fried and dry roasted peanuts. The PV of the light and medium
blister fried peanuts exceeded 10 meq/kg oil at wk 4, but the dark
blister fried peanuts remained less than 10 meq/kg oil for the rst
12 wk. For the dry roasted peanuts, the PV increased progressively
for the initial 4 wk, but decreased slightly for medium and dark dry
roasted samples. As with the deep fried peanuts, the slight decrease
was attributed to the decay of primary products during the latter
stages of lipid oxidation.
3.6. Flavor stability
The avor of the roasted peanut samples was not found to be as
sensitive as PV as a measure of storage life. The avor changes were
not reported until the PV reached 30e40 meq/kg oil. For the
roasted peanutty (RP) avor attribute, all the samples showed
progressive decreases throughout the 16 wk, regardless of the
roasting method and color intensities (Fig. 9). Although the PV of
the blister fried peanuts remained at a low level, the RP decreased
signicantly for the light and medium color intensity blister fried
peanuts. The decrease in the RP of the dark blister fried peanuts was
minor until 12 wk. Another positive attribute, sweet aromatic
remained stable throughout the 16 wk of storage and showed a
small increase for the blister fried peanuts from 4 wk to 12 wk
(Fig. 9). Two negative attributes highly associated with the lipid
Fig. 6. Flavor prole analysis of light roasted peanuts prepared by deep frying, blister frying, and dry roasting.
Fig. 7. Texture prole analysis of dark roasted peanuts prepared by deep frying, blister frying, and dry roasting.
Fig. 8. Peroxide values of deep fried, blister fried, and dry roasted peanuts at light, medium, and dark surface colors during storage at ambient room temperature.
X. Shi et al. / LWT - Food Science and Technology 75 (2017) 520e528526
oxidation during storage are cardboardy and painty. Similar pat-
terns were observed from the curves of the cardboardy and painty
attributes as a function of storage time (Fig. 10). The general in-
tensity ranking of the cardboardy attribute for each time point was
dry roast >blister fry >deep fry. It was not until 12 wk that there
was a signicant increase in the cardboardy intensity. As for the
painty attribute, the intensity remained low for the blister fried and
the deep fried peanuts. For the dry roasted peanuts, the intensity of
the painty attribute remained at a low level for the rst 8 wk of
storage. The light intensity dry roasted peanuts showed the largest
increase of the painty attribute from the 8 wk point, while the
medium and dark intensity of the dry roasted peanuts had the
largest increase in this attribute at 12 wk of storage.
Fig. 9. Sensory intensities of roasted peanutty and sweet aromatic avor attributes in deep fried, blister fried, and dry roasted peanuts during storage at ambient room temperature.
Fig. 10. Sensory intensities of cardboardy and painty avor attributes in deep fried, blister fried, and dry roasted peanuts during storage at ambient room temperatures.
X. Shi et al. / LWT - Food Science and Technology 75 (2017) 520e528 527
4. Conclusion
Peanut roasting for consumer products is most commonly done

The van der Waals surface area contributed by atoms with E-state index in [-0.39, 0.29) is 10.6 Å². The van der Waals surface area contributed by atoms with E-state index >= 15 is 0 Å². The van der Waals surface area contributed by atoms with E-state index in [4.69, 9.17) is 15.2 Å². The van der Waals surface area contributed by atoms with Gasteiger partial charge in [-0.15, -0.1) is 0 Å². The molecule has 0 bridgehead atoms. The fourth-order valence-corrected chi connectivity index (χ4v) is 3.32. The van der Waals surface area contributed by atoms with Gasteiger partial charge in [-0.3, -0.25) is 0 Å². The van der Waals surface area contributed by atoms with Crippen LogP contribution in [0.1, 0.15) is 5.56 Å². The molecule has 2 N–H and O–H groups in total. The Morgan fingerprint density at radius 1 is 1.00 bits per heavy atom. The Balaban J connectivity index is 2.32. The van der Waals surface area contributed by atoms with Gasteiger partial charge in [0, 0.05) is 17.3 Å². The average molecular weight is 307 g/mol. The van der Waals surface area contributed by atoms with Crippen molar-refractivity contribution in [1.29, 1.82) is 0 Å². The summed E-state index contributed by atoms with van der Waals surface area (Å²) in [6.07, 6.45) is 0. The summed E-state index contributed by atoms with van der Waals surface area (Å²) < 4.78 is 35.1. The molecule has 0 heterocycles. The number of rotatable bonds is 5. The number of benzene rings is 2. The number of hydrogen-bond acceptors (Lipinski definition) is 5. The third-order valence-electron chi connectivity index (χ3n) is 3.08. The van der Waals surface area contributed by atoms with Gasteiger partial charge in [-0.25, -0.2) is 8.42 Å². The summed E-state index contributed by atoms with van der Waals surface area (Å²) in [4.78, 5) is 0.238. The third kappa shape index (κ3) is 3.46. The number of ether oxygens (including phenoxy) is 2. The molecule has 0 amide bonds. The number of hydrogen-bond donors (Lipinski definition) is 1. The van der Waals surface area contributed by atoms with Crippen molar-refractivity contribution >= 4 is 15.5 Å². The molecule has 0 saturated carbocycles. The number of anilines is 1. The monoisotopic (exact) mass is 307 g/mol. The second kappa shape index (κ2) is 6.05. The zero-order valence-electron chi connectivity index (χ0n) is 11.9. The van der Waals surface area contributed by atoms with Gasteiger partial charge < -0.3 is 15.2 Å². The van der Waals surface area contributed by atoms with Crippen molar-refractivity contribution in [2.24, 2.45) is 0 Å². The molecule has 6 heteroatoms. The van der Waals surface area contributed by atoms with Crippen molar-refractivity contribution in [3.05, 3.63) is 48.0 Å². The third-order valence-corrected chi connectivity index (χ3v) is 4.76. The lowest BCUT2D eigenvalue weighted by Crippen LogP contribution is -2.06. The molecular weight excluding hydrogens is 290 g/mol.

by using either a dry roasting or an oil roasting process. These
methods can achieve similar color in the nal products by adjusting
time and/or temperature. Dry roasting produced the least surface
damage and blister frying resulted in the greatest damage with
subsequent removal of nutrients, especially sugars. Flavors, tex-
tures and shelf life, as dened by the onset of off avors or avor
fade of roasted peanut avor, will vary with the roasting method
and with the nal roast color. As the roast color became darker,
there was less loss of RP avor with storage time. Oil roasted pea-
nuts were found to have faster onset of rancidity measured
chemically (PV) due to the increased surface oil. The dry roasted
were found to have higher levels of off avors as the MC were
higher which plays a role in other types of lipid oxidation. The
textures of the roasted products were also affected by MC with the
oil roasted types having harder textures and lower MC. Type of
roasting, nal moisture, degree of roast and cellular damage were
all found to play a role in the nal characteristics of roasted peanuts.
Acknowledgements
Commercial, or not-for-prot sectors.
Mention of trade names or commercial products is solely for the
purpose of providing specic information and does not imply
recommendation or endorsement by the U.S. Department of
Agriculture.
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X. Shi et al. / LWT - Food Science and Technology 75 (2017) 520e528528
... The end of the shelf life was considered to be the time at which the PV reached 10 meq/kg of oil [41]. As reported in Figure 5, the peroxide value of all samples increased during 50 days of storage. ...
... Triangle sensory evaluation of uncoated and coated peanuts.No. of Correct ResponsesMinimum of Correct Responses at 5% Level[41] ...
... The end of the shelf life was considered to be the time at which the PV reached 10 meq/kg of oil [41]. As reported in Figure 5, the peroxide value of all samples increased during 50 days of storage. ...
... Triangle sensory evaluation of uncoated and coated peanuts.No. of Correct ResponsesMinimum of Correct Responses at 5% Level[41] ...